Patrick: We both grew up in landlocked states, but one year my dad took us on a trip to San Diego, and we sailed out into the bay and turned around and came back in a sailboat. I was like 12, but from that day on, I was saving my money, and was like, “I want to live on a boat.” I saved all through high school, and worked at a gas station, and taught tennis. I didn’t waver for six years.
But we also met a lot of people out there on our first sailing trip that did it for a lot less money than we did.
Alaina: Because they hadn’t been saving since they were 12. [both laugh]
The real barrier for entry isn’t even money though; it’s learning how to sail.
Patrick: We read so many books about sailing. [Patrick then shows us his sailing shelf on their bookcase, which is filled with sailing books. Some books were so big they looked like foundation bricks]. I’ve probably read 30 sailing books cover-to-cover, and Alaina has probably read 10.
It’s weird because none of it is necessarily “new;” it’s all old knowledge. People have known how to sail around the world for hundreds of years.
Alaina: Yeah, that’s another thing I love about it; it’s in touch with this history. It was one of the first forms of transportation, and it has to me the same feeling of going into like a really old church.
VMP: So how did you decide specifically to do the southern part of California around the Baja Peninsula for this trip? Did you try to decide where the best sailing is? Best scenery, or what?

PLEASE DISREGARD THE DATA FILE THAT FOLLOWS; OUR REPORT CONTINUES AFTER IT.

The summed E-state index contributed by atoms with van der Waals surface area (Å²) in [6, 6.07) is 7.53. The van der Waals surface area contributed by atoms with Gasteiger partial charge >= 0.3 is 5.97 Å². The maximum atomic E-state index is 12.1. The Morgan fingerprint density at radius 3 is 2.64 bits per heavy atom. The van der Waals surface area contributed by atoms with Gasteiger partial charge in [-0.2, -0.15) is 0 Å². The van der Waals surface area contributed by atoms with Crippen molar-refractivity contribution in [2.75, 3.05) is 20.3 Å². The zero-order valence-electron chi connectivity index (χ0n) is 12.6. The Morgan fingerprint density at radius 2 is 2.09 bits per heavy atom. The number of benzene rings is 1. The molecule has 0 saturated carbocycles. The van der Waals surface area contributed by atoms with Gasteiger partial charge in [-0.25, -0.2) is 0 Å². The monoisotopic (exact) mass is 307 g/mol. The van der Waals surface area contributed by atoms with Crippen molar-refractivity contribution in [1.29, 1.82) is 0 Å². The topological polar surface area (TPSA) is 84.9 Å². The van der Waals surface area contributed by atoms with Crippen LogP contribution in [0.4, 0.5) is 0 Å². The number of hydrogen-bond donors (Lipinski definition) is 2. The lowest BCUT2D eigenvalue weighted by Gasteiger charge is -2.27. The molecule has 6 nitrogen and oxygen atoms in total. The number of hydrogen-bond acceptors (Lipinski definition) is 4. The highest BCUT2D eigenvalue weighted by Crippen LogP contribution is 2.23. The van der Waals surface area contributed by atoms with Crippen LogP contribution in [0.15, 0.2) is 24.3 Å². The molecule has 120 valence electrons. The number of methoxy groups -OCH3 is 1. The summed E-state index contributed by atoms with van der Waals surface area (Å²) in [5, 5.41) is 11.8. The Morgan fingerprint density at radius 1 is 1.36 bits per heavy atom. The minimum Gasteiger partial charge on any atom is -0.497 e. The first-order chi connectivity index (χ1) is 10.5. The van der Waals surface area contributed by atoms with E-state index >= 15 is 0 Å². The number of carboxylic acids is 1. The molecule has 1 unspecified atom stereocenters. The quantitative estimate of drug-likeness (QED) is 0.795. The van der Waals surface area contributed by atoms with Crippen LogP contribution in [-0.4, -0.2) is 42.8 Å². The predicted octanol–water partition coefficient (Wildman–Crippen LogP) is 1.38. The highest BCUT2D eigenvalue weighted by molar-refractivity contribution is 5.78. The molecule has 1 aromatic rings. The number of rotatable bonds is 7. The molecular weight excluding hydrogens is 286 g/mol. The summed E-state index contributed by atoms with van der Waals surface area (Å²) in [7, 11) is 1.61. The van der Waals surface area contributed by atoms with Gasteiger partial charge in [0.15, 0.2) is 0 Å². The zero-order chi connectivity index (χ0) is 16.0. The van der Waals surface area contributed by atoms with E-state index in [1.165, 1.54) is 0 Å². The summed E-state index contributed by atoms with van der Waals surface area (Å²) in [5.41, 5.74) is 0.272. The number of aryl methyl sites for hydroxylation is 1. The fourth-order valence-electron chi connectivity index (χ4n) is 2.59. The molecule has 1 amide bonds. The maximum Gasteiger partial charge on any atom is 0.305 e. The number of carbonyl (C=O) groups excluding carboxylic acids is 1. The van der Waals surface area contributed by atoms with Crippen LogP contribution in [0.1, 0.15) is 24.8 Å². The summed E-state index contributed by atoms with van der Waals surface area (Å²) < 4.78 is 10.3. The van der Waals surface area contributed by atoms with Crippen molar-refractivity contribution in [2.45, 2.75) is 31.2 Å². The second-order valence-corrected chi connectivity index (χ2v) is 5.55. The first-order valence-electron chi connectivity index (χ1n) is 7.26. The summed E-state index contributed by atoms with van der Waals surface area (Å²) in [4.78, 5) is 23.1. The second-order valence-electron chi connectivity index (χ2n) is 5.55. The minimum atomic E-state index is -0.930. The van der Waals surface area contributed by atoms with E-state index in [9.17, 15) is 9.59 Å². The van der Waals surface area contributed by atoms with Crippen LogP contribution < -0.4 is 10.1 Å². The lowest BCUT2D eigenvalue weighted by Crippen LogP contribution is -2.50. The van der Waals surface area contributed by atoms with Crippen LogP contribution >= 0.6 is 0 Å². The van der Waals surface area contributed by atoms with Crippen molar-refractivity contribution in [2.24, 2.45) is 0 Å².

Patrick: We were thinking of selling our boat, because it was at the cheapest marina in the country, which is in North Carolina. And it’s really hard to get to, and we were keeping it there for years for like $50 a month.
Alaina: It was basically falling apart because we were never there and it was just sitting there, so we committed to moving it to the West Coast because Patrick’s parents live there. So once it was there, there isn’t really anywhere to sail except down to Catalina, or across the ocean. And we’re just not ready for that yet [laughs].
Patrick: I should mention that our boat is small enough to be trailered by a pickup truck. So we literally had a pickup drive it across the country.
VMP: So you didn’t sail through the Panama Canal or something. So I heard that you guys have to stay awake for sometimes something like 24 hours when you’re making a passage.
Alaina: We sleep in shifts, so we’re not both really awake.
Patrick: There was really bad weather on one of our sailing trips, and I had to stay awake for like 27 hours straight.